Saturday, 5 November 2011

Step 10

Last night I visited a meeting I don't often go to.  I'm thinking I ought to go more often plenty of friends there who I don't see as much as I used to, plenty of strong sobriety etc.  I felt wonderfully at home and happy.

I was asked to be the initial speaker on Step 10.  It was funny I was asked on Monday and said "yes" as any good AA member should do.  But Tuesday and Wednesday I was thinking, not for the first time in my recovery, maybe I shouldn't do this - I'm a bit of a fraud I don't do it the way it should be done.   Hang on, what way it SHOULD be done, it is a programme suggested not mandated.  Anyhow on Wednesday night at my home group a young AA talked about his first year in recovery and touched on the steps including Step 10 and said like all the steps he needs to do it every moment of every day when needed.  I woke up at that and thought - "Exactly that is how I live it".

He was at the meeting last night - Kismet - another of those AA coincidences that do stretch my militant agnostic views to the limit at times.

Step 10 is about keeping personal inventory and when wrong promptly admitting it.  The 12 and 12 book (essay on all the steps and traditions) talks more about the spot check inventory than either a daily reflective balance sheet or a longer term periodical review.  But it is how I have to live these days - working at this hard in early recovery once I had learnt I could live with out the booze but "what now?".  If anger rises I have to look at me - pride, selfishness etc. often at the bottom of it.  Anger is no good for me that route lies drink.  Interestingly the sharing in the meeting had some polarizing views (not surprisingly there are as many programmes in AA as alcoholics!).  I side for me with the argument that anger is not good, it is a natural emotion but it is not the way to let it out etc.  I used other thoughts at these times, stuff I learnt from a psychiatrist on a course about interpersonal skills which had a lot about Transactional Analysis in it.  Rebellious Child, Critical Parent - these are modes where the anger in me will take me and it is not profitable in any relationship.  Saying how I feel is ok "I don't feel you are listening, appreciating my position here".  "I am frustrated that you can't get x done sooner" etc. that helps.  Tell them but get it away from me for a more productive conversation.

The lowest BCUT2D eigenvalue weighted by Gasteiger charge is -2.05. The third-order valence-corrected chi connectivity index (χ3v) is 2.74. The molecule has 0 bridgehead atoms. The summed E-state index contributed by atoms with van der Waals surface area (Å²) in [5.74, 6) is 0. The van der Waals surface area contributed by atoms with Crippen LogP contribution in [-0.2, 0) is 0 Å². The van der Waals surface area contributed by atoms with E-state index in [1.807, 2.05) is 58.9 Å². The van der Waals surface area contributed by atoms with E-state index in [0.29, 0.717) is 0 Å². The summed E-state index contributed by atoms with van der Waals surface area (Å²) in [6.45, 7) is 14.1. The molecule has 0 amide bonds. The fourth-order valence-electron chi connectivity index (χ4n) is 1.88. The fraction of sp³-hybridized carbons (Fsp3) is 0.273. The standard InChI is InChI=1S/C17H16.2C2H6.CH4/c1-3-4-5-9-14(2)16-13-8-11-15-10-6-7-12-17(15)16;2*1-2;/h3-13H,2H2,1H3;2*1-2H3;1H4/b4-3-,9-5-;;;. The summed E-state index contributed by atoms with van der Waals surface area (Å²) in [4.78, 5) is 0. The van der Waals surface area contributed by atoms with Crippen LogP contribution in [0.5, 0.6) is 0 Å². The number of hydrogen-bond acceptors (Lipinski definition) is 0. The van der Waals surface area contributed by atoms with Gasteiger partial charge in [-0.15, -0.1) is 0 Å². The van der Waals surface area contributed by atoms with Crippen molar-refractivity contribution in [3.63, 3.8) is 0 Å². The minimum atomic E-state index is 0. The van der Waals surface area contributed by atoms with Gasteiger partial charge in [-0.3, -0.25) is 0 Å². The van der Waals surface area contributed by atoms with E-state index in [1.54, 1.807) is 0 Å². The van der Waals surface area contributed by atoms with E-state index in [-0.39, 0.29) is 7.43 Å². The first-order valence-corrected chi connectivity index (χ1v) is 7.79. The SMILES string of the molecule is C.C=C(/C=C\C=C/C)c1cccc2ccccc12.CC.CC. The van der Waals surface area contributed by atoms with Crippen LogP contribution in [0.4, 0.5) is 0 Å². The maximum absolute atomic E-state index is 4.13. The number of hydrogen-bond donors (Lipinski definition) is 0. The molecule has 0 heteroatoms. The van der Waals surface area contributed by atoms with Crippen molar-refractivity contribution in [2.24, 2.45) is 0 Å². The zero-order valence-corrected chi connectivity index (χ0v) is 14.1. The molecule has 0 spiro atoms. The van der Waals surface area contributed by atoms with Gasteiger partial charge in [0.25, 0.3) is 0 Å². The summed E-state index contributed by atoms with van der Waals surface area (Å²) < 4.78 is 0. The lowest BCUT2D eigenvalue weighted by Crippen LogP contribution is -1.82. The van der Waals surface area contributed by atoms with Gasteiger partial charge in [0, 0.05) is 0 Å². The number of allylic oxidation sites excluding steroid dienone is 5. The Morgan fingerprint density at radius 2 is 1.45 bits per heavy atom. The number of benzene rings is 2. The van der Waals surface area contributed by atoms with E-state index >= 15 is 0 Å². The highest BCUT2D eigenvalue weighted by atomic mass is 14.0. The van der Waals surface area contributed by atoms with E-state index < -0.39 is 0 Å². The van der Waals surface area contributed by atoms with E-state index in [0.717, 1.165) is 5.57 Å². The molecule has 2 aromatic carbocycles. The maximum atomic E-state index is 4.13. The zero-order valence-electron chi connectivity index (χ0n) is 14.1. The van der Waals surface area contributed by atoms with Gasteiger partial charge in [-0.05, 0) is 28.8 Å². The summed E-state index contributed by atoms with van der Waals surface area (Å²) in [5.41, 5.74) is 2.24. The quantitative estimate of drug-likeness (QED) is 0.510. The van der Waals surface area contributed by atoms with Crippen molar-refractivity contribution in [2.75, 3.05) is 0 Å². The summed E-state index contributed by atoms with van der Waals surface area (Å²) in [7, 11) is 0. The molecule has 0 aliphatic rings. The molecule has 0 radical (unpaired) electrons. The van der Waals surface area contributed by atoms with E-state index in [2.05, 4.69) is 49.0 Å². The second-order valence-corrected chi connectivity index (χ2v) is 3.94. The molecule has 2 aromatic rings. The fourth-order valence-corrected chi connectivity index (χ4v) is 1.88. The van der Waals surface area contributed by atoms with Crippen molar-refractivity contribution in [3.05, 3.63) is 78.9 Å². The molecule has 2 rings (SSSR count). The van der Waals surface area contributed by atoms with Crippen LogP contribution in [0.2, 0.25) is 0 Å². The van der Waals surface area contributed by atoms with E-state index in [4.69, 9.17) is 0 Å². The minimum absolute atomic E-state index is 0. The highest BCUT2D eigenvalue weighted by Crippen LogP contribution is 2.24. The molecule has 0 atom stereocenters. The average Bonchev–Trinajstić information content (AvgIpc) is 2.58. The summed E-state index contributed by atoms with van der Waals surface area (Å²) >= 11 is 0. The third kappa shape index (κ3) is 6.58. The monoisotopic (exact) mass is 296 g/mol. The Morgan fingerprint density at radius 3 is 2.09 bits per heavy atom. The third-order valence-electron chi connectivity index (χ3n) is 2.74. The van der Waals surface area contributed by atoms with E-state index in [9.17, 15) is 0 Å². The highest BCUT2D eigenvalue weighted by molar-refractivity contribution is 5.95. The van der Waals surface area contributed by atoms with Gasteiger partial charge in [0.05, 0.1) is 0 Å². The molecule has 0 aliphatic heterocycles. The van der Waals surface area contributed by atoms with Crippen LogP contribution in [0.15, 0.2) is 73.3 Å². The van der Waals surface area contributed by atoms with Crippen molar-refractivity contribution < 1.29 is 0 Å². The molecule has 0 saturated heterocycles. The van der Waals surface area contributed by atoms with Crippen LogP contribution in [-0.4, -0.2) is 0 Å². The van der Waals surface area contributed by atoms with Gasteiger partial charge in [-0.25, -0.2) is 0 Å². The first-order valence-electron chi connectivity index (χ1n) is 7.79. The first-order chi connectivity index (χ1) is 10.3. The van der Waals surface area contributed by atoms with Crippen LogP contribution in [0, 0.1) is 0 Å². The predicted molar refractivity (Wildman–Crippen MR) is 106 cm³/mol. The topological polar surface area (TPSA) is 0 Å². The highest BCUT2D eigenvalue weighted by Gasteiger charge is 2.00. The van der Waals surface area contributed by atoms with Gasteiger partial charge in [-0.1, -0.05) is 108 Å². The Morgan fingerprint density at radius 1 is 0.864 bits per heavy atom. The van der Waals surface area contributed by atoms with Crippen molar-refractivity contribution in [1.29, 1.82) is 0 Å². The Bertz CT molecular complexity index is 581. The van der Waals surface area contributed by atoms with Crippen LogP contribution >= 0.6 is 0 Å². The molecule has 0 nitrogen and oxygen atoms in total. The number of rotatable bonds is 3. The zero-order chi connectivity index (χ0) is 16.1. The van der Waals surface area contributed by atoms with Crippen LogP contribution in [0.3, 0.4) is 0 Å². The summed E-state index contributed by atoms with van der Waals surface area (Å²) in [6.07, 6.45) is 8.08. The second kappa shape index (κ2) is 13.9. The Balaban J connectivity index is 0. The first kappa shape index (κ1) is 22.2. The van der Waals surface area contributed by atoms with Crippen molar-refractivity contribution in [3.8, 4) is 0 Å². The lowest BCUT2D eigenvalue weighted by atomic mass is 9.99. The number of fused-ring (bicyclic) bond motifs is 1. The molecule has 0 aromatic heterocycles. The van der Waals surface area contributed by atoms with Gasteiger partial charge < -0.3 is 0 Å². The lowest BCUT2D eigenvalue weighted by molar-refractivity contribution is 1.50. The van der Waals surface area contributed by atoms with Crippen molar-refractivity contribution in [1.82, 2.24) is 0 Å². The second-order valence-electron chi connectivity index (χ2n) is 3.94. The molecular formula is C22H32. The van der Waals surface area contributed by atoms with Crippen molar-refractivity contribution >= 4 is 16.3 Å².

Also one great thing that I learnt from someone very early on... "You have to give everyone the right to be wrong"...  True!

5 comments:

  1. Good for you! And allowing other people to be wrong is huge. I also think allowing someone you care about to be right is important. We all must be able to win sometimes. When we give a chance to someone else to be right (though they may technically be wrong in our minds) it shows respect. Then we all win. ARGH. This is what I believe, but it sure is hard to do. But you know, what's wrong with having ideals :)? Every now and then I remember at the right time to use them!

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  2. An inspiration, as ever. Wonderful post. :-) P

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  3. @She - the ideals is good... as the AA programme says it is about "progress not perfection" strive for the ideal always that is a good thing

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  4. Great post.

    Would have loved to hear you speak if you weren't all the way across the pond.

    What I love best about the program is how open and accomodating it is. I know I'm doing it "right" so long as I feel that sense of peace and good.

    Likewise, that openness rubs off on me and helps me remember to be more tolerant and forgiving with others and myself.

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